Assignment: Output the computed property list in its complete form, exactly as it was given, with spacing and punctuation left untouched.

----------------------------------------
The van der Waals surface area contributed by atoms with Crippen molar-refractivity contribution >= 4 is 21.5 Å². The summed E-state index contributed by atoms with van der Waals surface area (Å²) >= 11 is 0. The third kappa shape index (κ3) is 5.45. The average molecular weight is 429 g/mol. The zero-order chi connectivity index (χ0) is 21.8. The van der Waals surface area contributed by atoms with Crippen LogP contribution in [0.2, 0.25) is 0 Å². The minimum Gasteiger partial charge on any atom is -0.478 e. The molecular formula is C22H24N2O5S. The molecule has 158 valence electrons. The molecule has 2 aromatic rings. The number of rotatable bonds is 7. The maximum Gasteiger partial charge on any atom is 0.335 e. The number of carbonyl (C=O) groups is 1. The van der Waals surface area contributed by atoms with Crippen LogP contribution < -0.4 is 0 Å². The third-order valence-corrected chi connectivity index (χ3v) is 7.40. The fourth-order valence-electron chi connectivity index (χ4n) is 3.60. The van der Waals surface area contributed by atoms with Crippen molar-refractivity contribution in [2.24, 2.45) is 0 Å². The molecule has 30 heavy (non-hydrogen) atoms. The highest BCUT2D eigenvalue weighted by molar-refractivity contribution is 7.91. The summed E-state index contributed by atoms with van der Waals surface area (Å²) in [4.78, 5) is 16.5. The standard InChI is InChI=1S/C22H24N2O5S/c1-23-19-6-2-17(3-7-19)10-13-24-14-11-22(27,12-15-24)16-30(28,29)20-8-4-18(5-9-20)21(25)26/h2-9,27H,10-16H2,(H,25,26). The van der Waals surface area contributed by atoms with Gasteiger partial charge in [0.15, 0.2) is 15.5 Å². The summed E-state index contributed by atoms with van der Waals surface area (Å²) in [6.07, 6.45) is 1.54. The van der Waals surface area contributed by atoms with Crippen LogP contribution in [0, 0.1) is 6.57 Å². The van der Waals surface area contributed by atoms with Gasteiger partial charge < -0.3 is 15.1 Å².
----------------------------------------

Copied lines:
The van der Waals surface area contributed by atoms with Crippen molar-refractivity contribution >= 4 is 21.5 Å². The summed E-state index contributed by atoms with van der Waals surface area (Å²) >= 11 is 0. The third kappa shape index (κ3) is 5.45. The average molecular weight is 429 g/mol. The zero-order chi connectivity index (χ0) is 21.8. The van der Waals surface area contributed by atoms with Crippen LogP contribution in [0.2, 0.25) is 0 Å². The minimum Gasteiger partial charge on any atom is -0.478 e. The molecular formula is C22H24N2O5S. The molecule has 158 valence electrons. The molecule has 2 aromatic rings. The number of rotatable bonds is 7. The maximum Gasteiger partial charge on any atom is 0.335 e. The number of carbonyl (C=O) groups is 1. The van der Waals surface area contributed by atoms with Crippen LogP contribution < -0.4 is 0 Å². The third-order valence-corrected chi connectivity index (χ3v) is 7.40. The fourth-order valence-electron chi connectivity index (χ4n) is 3.60. The van der Waals surface area contributed by atoms with Crippen molar-refractivity contribution in [2.24, 2.45) is 0 Å². The molecule has 30 heavy (non-hydrogen) atoms. The highest BCUT2D eigenvalue weighted by molar-refractivity contribution is 7.91. The summed E-state index contributed by atoms with van der Waals surface area (Å²) in [4.78, 5) is 16.5. The standard InChI is InChI=1S/C22H24N2O5S/c1-23-19-6-2-17(3-7-19)10-13-24-14-11-22(27,12-15-24)16-30(28,29)20-8-4-18(5-9-20)21(25)26/h2-9,27H,10-16H2,(H,25,26). The van der Waals surface area contributed by atoms with Gasteiger partial charge in [0.15, 0.2) is 15.5 Å². The summed E-state index contributed by atoms with van der Waals surface area (Å²) in [6.07, 6.45) is 1.54. The van der Waals surface area contributed by atoms with Crippen LogP contribution in [0, 0.1) is 6.57 Å². The van der Waals surface area contributed by atoms with Gasteiger partial charge < -0.3 is 15.1 Å².